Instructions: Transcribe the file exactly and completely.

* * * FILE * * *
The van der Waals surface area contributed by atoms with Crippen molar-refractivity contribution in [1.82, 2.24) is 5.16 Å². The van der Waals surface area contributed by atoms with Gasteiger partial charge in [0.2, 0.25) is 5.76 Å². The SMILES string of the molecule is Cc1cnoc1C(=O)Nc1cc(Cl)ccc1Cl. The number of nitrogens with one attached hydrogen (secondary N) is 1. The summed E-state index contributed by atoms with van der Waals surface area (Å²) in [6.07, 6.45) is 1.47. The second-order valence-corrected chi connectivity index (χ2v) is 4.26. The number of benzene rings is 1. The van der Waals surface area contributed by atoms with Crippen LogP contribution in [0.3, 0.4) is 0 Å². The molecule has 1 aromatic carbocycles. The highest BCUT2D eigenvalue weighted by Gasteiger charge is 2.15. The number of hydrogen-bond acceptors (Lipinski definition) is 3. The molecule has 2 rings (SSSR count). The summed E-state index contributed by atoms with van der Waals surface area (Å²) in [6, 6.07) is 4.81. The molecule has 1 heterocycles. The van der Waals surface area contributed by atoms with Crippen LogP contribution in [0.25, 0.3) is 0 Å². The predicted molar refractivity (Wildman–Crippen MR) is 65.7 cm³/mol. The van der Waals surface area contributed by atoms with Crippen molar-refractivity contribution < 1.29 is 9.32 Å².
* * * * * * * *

The van der Waals surface area contributed by atoms with Crippen molar-refractivity contribution in [1.82, 2.24) is 5.16 Å². The van der Waals surface area contributed by atoms with Gasteiger partial charge in [0.2, 0.25) is 5.76 Å². The SMILES string of the molecule is Cc1cnoc1C(=O)Nc1cc(Cl)ccc1Cl. The number of nitrogens with one attached hydrogen (secondary N) is 1. The summed E-state index contributed by atoms with van der Waals surface area (Å²) in [6.07, 6.45) is 1.47. The second-order valence-corrected chi connectivity index (χ2v) is 4.26. The number of benzene rings is 1. The van der Waals surface area contributed by atoms with Crippen LogP contribution in [0.3, 0.4) is 0 Å². The molecule has 1 aromatic carbocycles. The highest BCUT2D eigenvalue weighted by Gasteiger charge is 2.15. The number of hydrogen-bond acceptors (Lipinski definition) is 3. The molecule has 2 rings (SSSR count). The summed E-state index contributed by atoms with van der Waals surface area (Å²) in [6, 6.07) is 4.81. The molecule has 1 heterocycles. The van der Waals surface area contributed by atoms with Crippen LogP contribution in [0.25, 0.3) is 0 Å². The predicted molar refractivity (Wildman–Crippen MR) is 65.7 cm³/mol. The van der Waals surface area contributed by atoms with Crippen molar-refractivity contribution < 1.29 is 9.32 Å².